Our geometry has, as its starting point, space relations, and our arithmetic and algebra numerical magnitudes, which correspond to our terrestrial conditions, which therefore correspond to the magnitude of bodies that mechanics terms masses - masses such as occur on earth and are moved by men. In comparison to these masses, the mass of the earth seems infinitely large and indeed terrestrial mechanics treats it as infinitely large. The radius of the earth == ∞, this is the basic principle of all mechanics in the law of falling. But not merely the earth but the whole solar system and the distances occurring in the latter in their turn appear infinitely small as soon as we have to deal with the distances reckoned in light years in the stellar system visible to us through the telescope. We have here, therefore, already an infinity, not only of the first but of the second degree, and we can leave it to the imagination of our readers to construct further infinities of a higher degree in infinite space, if they feel inclined to do so.
According to the view prevailing in physics and chemistry today, however, the terrestrial masses, the bodies with which mechanics operates, consists of molecules, of smallest particles which cannot be further divided without abolishing the physical and chemical identity of the body concerned. According to W. Thomson's calculations, the diameter of the smallest of these molecules cannot be smaller than a fifty-millionth of a millimetre. But even if we assume that the largest molecule itself attains a diameter of a twentyfive- millionth of a millimetre, it still remains an infinitesimally small magnitude compared with the smallest mass dealt with by mechanics, physics, or even chemistry. Nevertheless, it is endowed with all the properties peculiar to the mass in question, it can represent the mass physically and chemically, and does actually represent it in all chemical equations. In short, it has the same properties in relation to the corresponding mass as the mathematical differential has in relation to its variable. The only difference is that what seems mysterious and inexplicable to us in the case of the differential, here seems a matter of course and as it were obvious.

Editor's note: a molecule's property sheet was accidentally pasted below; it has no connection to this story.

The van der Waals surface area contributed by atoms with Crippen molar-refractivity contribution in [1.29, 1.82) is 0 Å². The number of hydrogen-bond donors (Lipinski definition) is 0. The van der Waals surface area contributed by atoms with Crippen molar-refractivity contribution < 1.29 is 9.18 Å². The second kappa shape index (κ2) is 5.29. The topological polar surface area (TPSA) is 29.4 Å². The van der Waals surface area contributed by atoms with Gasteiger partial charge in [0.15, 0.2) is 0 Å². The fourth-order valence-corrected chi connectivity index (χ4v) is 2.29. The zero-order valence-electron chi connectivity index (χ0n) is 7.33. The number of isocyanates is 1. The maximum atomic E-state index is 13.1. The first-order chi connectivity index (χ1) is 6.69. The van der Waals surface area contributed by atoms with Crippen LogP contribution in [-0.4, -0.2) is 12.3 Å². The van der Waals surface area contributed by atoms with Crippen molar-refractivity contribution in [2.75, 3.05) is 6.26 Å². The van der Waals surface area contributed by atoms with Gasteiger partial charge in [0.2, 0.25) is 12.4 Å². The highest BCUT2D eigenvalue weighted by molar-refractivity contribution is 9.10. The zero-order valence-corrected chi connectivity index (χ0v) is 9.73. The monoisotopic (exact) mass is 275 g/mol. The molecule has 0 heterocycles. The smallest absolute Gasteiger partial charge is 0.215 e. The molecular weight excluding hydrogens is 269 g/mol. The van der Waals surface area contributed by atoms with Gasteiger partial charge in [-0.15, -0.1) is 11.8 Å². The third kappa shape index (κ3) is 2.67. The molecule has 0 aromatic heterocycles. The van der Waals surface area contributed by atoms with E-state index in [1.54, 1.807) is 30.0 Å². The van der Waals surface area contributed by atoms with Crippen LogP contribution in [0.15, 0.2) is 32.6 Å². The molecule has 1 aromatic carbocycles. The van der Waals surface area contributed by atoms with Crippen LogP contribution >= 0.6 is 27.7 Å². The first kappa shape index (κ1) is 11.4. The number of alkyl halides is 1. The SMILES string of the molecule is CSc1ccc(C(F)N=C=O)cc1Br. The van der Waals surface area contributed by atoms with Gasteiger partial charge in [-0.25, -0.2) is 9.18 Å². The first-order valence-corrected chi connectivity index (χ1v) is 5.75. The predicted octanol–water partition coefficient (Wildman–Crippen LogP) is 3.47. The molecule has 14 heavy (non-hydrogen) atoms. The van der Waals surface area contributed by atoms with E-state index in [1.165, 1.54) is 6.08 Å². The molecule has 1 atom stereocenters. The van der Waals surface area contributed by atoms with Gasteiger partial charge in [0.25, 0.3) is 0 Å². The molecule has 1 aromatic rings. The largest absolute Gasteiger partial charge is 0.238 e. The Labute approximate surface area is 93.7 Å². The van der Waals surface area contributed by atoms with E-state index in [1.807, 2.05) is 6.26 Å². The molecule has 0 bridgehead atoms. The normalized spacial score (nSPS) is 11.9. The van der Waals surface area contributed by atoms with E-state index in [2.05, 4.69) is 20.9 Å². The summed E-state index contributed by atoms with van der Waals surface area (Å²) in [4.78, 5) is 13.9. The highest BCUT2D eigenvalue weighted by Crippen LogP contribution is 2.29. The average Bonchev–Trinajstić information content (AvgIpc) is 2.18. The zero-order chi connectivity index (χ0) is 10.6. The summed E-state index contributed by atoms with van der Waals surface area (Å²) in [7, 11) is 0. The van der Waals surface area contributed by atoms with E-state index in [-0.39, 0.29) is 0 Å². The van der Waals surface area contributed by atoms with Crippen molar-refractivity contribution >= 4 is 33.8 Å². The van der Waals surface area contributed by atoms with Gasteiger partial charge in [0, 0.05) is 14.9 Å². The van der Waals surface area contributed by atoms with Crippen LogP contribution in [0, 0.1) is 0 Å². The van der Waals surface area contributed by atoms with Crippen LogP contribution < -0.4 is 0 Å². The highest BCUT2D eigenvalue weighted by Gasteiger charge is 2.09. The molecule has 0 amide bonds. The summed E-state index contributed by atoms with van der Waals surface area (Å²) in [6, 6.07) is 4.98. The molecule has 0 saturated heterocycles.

Nature operates with these differentials, the molecules, in exactly the same way and according to the same laws as mathematics does with its abstract differentials. Thus, for instance, the differential of x3==3x2dx, where 3xdx2 and dx3 are neglected. If we put this in geometrical form, we have a cube with sides of length x, the length being increased by the infinitely small amount dx. Let us suppose that this cube consists of a sublimated element, say sulphur; and that three of the surfaces around one corner are protected, the other three being free. Let us now expose this sulphur cube to an atmosphere of sulphur vapour and lower the temperature sufficiently; sulphur will be deposited on the three free sides of the cube. We remain quite within the ordinary mode of procedure of physics and chemistry in supposing, in order to picture the process in its pure form, that in the first place a layer of thickness of a single molecule is deposited on each of these three sides. The length x of the sides of the cubes will have increased by the diameter of a molecule dx. The content of the cube x3 has increased by the difference between x3 and x3+3x2dx+3xdx2+dx3, where dx3, a single molecule and 3xdx2, three rows of length x+dx, consisting merely of lineally arranged molecules, can be neglected with the same justification as in mathematics. The result is the same, the increase in mass of the cube is 3x2dx.
Strictly speaking dx3 and 3xdx2 do not occur in the case of the sulphur molecule, because two or three molecules cannot occupy the same space, and the cube's increase of bulk is therefore exactly 3x2dx+3xdx+dx. This is explained by the fact that in mathematics dx is a linear magnitude, while it is well known that such lines, without thickness or breadth, do not occur independently in nature, hence also the mathematical abstractions have unrestricted validity only in pure mathematics. And since the latter neglects 3xdx2+dx3, it makes no difference.